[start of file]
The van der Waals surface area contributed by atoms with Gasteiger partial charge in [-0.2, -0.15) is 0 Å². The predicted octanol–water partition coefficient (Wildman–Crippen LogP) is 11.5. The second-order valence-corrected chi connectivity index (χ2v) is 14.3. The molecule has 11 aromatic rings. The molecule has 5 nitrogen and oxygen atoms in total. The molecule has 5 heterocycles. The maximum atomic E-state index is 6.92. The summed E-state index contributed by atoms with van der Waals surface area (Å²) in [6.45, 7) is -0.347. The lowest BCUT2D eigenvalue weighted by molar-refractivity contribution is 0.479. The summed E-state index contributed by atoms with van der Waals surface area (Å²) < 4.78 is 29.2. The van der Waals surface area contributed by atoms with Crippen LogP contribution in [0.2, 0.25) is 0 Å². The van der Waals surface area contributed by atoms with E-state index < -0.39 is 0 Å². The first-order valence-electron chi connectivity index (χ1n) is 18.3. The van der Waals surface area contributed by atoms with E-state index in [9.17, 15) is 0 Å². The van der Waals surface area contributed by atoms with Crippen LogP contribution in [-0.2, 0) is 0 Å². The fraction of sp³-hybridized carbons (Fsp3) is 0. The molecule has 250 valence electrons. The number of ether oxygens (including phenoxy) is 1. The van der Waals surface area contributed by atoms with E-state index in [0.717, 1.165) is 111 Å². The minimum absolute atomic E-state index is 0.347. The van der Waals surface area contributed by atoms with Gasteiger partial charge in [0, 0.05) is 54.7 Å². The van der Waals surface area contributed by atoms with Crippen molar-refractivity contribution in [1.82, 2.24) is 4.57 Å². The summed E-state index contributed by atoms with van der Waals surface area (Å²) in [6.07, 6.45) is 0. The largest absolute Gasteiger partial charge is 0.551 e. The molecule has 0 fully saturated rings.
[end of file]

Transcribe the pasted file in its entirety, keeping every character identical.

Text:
The van der Waals surface area contributed by atoms with Gasteiger partial charge in [-0.2, -0.15) is 0 Å². The predicted octanol–water partition coefficient (Wildman–Crippen LogP) is 11.5. The second-order valence-corrected chi connectivity index (χ2v) is 14.3. The molecule has 11 aromatic rings. The molecule has 5 nitrogen and oxygen atoms in total. The molecule has 5 heterocycles. The maximum atomic E-state index is 6.92. The summed E-state index contributed by atoms with van der Waals surface area (Å²) in [6.45, 7) is -0.347. The lowest BCUT2D eigenvalue weighted by molar-refractivity contribution is 0.479. The summed E-state index contributed by atoms with van der Waals surface area (Å²) < 4.78 is 29.2. The van der Waals surface area contributed by atoms with Crippen LogP contribution in [0.2, 0.25) is 0 Å². The van der Waals surface area contributed by atoms with E-state index < -0.39 is 0 Å². The first-order valence-electron chi connectivity index (χ1n) is 18.3. The van der Waals surface area contributed by atoms with E-state index in [9.17, 15) is 0 Å². The van der Waals surface area contributed by atoms with Crippen LogP contribution in [-0.2, 0) is 0 Å². The fraction of sp³-hybridized carbons (Fsp3) is 0. The molecule has 250 valence electrons. The number of ether oxygens (including phenoxy) is 1. The van der Waals surface area contributed by atoms with E-state index in [0.717, 1.165) is 111 Å². The minimum absolute atomic E-state index is 0.347. The van der Waals surface area contributed by atoms with Gasteiger partial charge in [0, 0.05) is 54.7 Å². The van der Waals surface area contributed by atoms with Crippen molar-refractivity contribution in [1.82, 2.24) is 4.57 Å². The summed E-state index contributed by atoms with van der Waals surface area (Å²) in [6.07, 6.45) is 0. The largest absolute Gasteiger partial charge is 0.551 e. The molecule has 0 fully saturated rings.